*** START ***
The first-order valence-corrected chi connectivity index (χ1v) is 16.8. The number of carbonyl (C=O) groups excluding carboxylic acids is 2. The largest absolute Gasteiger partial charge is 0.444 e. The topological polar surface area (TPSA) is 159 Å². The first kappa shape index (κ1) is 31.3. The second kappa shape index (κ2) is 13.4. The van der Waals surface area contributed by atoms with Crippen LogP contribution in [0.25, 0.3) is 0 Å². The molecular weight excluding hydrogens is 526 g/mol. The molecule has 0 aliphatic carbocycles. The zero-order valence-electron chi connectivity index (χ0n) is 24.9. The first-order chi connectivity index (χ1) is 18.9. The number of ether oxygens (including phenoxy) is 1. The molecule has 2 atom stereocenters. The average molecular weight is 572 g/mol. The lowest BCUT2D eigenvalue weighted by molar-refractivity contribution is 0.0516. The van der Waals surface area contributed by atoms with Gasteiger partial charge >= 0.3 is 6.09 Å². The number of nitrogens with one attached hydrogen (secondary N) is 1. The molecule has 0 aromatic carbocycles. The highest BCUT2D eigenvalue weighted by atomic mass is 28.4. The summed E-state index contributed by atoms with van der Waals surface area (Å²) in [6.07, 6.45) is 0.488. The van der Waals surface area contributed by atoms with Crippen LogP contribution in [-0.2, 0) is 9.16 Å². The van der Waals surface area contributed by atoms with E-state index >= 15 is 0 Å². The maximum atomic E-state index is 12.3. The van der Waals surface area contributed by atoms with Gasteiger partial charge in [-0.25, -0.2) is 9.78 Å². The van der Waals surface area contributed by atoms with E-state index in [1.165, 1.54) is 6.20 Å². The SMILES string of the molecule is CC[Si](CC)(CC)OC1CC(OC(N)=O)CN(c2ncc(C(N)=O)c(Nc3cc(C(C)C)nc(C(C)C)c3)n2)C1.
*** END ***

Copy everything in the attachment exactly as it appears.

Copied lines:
The first-order valence-corrected chi connectivity index (χ1v) is 16.8. The number of carbonyl (C=O) groups excluding carboxylic acids is 2. The largest absolute Gasteiger partial charge is 0.444 e. The topological polar surface area (TPSA) is 159 Å². The first kappa shape index (κ1) is 31.3. The second kappa shape index (κ2) is 13.4. The van der Waals surface area contributed by atoms with Crippen LogP contribution in [0.25, 0.3) is 0 Å². The molecular weight excluding hydrogens is 526 g/mol. The molecule has 0 aliphatic carbocycles. The zero-order valence-electron chi connectivity index (χ0n) is 24.9. The first-order chi connectivity index (χ1) is 18.9. The number of ether oxygens (including phenoxy) is 1. The molecule has 2 atom stereocenters. The average molecular weight is 572 g/mol. The lowest BCUT2D eigenvalue weighted by molar-refractivity contribution is 0.0516. The van der Waals surface area contributed by atoms with Gasteiger partial charge >= 0.3 is 6.09 Å². The number of nitrogens with one attached hydrogen (secondary N) is 1. The molecule has 0 aromatic carbocycles. The highest BCUT2D eigenvalue weighted by atomic mass is 28.4. The summed E-state index contributed by atoms with van der Waals surface area (Å²) in [6.07, 6.45) is 0.488. The van der Waals surface area contributed by atoms with Crippen LogP contribution in [-0.2, 0) is 9.16 Å². The van der Waals surface area contributed by atoms with E-state index >= 15 is 0 Å². The maximum atomic E-state index is 12.3. The van der Waals surface area contributed by atoms with Gasteiger partial charge in [-0.25, -0.2) is 9.78 Å². The van der Waals surface area contributed by atoms with E-state index in [1.165, 1.54) is 6.20 Å². The SMILES string of the molecule is CC[Si](CC)(CC)OC1CC(OC(N)=O)CN(c2ncc(C(N)=O)c(Nc3cc(C(C)C)nc(C(C)C)c3)n2)C1.